Ukraine war dominates Hungarian election campaign as the left pushes for war

Orbán has told the electorate that they face a choice between “a pro-peace right and a pro-war left”

editor: REMIX NEWS
author: Magyar Nemzet
Prime Minister Viktor Orbán at an election rally in Budapest on March 15. (Magyar Nemzet/István Mirkó)

With just under three weeks until the election date, the Hungarian campaign has become dominated by the war in Ukraine, with both political sides accusing the other of being on the wrong side of history.

Currently, Prime Minister Viktor Orbán’s ruling Fidesz party is pushing for Hungary to choose the peaceful path and stay out of the conflict, while the left is pushing for Hungary to enter the war and choose sides.

Both the Fidesz party and the five-party opposition coalition led by centrist Péter Márki-Zay held rallies in Budapest on March 15, the national day commemorating Hungarians’ anti-Habsburg uprising of 1848.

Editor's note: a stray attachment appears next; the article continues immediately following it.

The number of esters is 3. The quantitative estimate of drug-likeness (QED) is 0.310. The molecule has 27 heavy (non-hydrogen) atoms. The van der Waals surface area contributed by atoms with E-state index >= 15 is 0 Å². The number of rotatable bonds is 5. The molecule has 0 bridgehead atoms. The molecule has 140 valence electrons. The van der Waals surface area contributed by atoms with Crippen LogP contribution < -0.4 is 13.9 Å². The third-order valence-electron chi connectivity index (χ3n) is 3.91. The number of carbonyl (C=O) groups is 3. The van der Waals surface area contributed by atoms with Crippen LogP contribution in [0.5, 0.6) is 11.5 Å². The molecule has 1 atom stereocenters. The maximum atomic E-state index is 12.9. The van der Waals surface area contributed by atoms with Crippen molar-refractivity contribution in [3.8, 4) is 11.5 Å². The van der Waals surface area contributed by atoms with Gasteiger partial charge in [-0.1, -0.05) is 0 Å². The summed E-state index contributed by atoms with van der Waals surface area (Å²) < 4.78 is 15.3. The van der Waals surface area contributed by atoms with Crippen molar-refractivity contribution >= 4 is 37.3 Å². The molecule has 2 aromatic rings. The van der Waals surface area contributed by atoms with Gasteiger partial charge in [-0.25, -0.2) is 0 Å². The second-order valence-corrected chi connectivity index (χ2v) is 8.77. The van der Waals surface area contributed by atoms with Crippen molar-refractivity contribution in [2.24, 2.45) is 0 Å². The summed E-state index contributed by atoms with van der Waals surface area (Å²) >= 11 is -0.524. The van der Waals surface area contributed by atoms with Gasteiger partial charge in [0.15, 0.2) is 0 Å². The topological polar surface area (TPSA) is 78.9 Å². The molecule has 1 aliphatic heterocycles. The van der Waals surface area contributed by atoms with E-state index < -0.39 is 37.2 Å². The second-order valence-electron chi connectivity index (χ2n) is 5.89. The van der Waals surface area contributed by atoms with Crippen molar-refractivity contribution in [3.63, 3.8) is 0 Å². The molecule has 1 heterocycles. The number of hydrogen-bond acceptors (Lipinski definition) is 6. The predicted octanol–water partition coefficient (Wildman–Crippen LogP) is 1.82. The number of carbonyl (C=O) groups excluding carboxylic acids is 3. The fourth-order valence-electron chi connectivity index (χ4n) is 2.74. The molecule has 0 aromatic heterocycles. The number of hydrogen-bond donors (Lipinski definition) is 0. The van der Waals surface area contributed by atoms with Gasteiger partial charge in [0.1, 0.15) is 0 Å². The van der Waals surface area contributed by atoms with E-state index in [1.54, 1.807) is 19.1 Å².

“Our interest is not to become victims in someone else’s war, from which we can gain nothing but lose a lot, therefore we must stay out of this war,” Orbán told attendees of a rally on Budapest’s central Kossuth square, next to the parliament building.

“It cannot be excluded that on April 3 weapons will still be rumbling in our neighborhood, but this only heightens the immense stakes of the election,” Orbán said, telling his supporters that they faced a choice between “a pro-peace right and a pro-war left.”

At the rally of the five-party opposition coalition — which drew a significantly smaller crowd than the pro-government side — prime ministerial candidate Péter Márki-Zay said that despite many polls predicting a Fidesz victory, he remained confident in his chances.

“I don’t believe in poll numbers, I believe in miracles,” Márki-Zay said.

Márki-Zay’s coalition is mostly made up of left-wing parties, but it also includes the far-right Jobbik party, known for its history of anti-Semitic views.

Should Fidesz prevail on April 3, it would be Orbán’s fourth consecutive and fifth overall term in office. Altogether, Orbán has been at the helm of the Central European country for half the time since the 1990 regime change following the collapse of the Soviet Union.

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